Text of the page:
Belarus and Uzbekistan update
3rd May 2006

1. West is “counterproductive” on Belarus, says Russian Foreign Minister

Russian Foreign Minister Sergei Lavrov has warned the West that Russia cannot agree with or support its isolation of Alexander Lukashenko. Meanwhile, Putin and Lukashenko have met yet again. A Russian opposition politician would prefer them to see each other during walks around the prison in the Hague....

2. Milinkievich jailed

Last month’s main opposition presidential candidate Alexander Milinkievich has been jailed for 15 days for organising an unauthorised demonstration.

3. Opposition rally takes place on Chernobyl anniversary

The regular Chernobyl anniversary rally by the opposition took place on 26th April, with numerous arrests by the authorities, including that of Milinkievich himself.

4. Pollster questions size of Lukashenko’s victory

A polling station outlawed in Belarus has said that Alexander Lukashenko probably only received about 63% of the vote on 19th March, though the Central Election Commission awarded him 83%. It says the appetite for change is probably being underestimated by the authorities and overestimated by the opposition, with the main source of discontent being the rising percentage of the population adversely affected by government crackdowns.

5. Press crackdown continues

6. Belarus boosts ties with Iran, equips itself with missile system from Russia, attracts Chinese investment, strengthens ties with Cuba

Numerous examples of the enhanced cooperation between human rights abusers.

7. Deputy Foreign Minister visits Germany to commemorate Belarusian WW2 dead

In what seems to be a violation of the EU travel ban on members of the Belarusian government, the Belarusian Deputy Foreign Minister took part in a world war two commemoration ceremony in Germany.

A list of political prisoners taken in the immediate aftermath of the Belarusian election is now available at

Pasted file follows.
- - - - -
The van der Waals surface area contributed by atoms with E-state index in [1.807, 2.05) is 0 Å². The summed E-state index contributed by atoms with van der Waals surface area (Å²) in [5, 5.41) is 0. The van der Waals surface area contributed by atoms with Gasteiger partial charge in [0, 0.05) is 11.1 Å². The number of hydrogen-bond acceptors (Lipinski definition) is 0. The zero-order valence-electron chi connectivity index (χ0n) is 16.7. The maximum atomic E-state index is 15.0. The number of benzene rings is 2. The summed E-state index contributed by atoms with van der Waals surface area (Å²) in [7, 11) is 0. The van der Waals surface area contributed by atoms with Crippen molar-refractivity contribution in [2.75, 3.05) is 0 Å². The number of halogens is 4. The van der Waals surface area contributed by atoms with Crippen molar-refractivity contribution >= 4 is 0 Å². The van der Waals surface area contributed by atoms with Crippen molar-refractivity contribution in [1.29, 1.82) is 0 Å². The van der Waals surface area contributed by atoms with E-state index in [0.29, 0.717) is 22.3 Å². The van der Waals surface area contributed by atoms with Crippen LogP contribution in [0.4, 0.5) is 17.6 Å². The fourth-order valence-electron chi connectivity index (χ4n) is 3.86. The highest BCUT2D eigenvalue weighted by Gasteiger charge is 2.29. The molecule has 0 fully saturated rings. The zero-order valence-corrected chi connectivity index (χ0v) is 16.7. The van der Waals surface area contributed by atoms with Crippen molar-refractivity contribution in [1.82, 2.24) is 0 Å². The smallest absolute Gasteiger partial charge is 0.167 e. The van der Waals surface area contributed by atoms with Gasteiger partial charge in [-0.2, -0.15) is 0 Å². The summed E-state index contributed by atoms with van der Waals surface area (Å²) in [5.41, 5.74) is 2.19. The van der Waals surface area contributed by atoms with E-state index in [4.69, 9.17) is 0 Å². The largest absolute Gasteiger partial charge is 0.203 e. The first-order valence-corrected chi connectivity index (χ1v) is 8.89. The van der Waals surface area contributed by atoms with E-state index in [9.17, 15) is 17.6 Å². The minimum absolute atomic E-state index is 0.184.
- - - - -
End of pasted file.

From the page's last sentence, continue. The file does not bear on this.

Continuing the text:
3rd May 2006

1. Eight Uzbeks jailed for illegal religious activity

The suspects’ confessions were apparently obtained under torture.

2. UNHCR leaves Uzbekistan

3. Torture still used in Uzbekistan: and Germany should have detained Uzbek Interior Minister

The UN rapporteur on torture has said that use of torture is still widespread in Uzbekistan and that Germany should have detained the Uzbek Interior Minister when he visited Germany for health treatment recently. Firstly, German law on crimes against humanity allows it the country to detain people suspected of having committed the crime outside the country. Secondly, it is within Germany’s duty as a signatory to the UN Convention on Torture.

4. Uzbek president complains of information war by the West

According to President Karimov, the decision by the World Bank to stop lending money to Uzbekistan is part of an orchestrated campaign to meddle in Uzbekistan’s affairs under the guise of promoting democracy, saying that the West had been fooled into thinking that those who died in Andijon were protesting economic conditions, whereas in fact they were terrorists and bandits.

An interesting insight into how a tyrant’s mind works, if nothing else.

Russia, Belarus, and Uzbekistan

3rd May 2006

1. Press freedom in former Soviet Union under assault

Freedom House’s study "Freedom of the Press 2006: A Global Survey of Media Independence," has noted a long-term pattern of decline in the Former Soviet Union, with Russia very much in reverse gear. This concurs with a similar study a few months ago by IREX.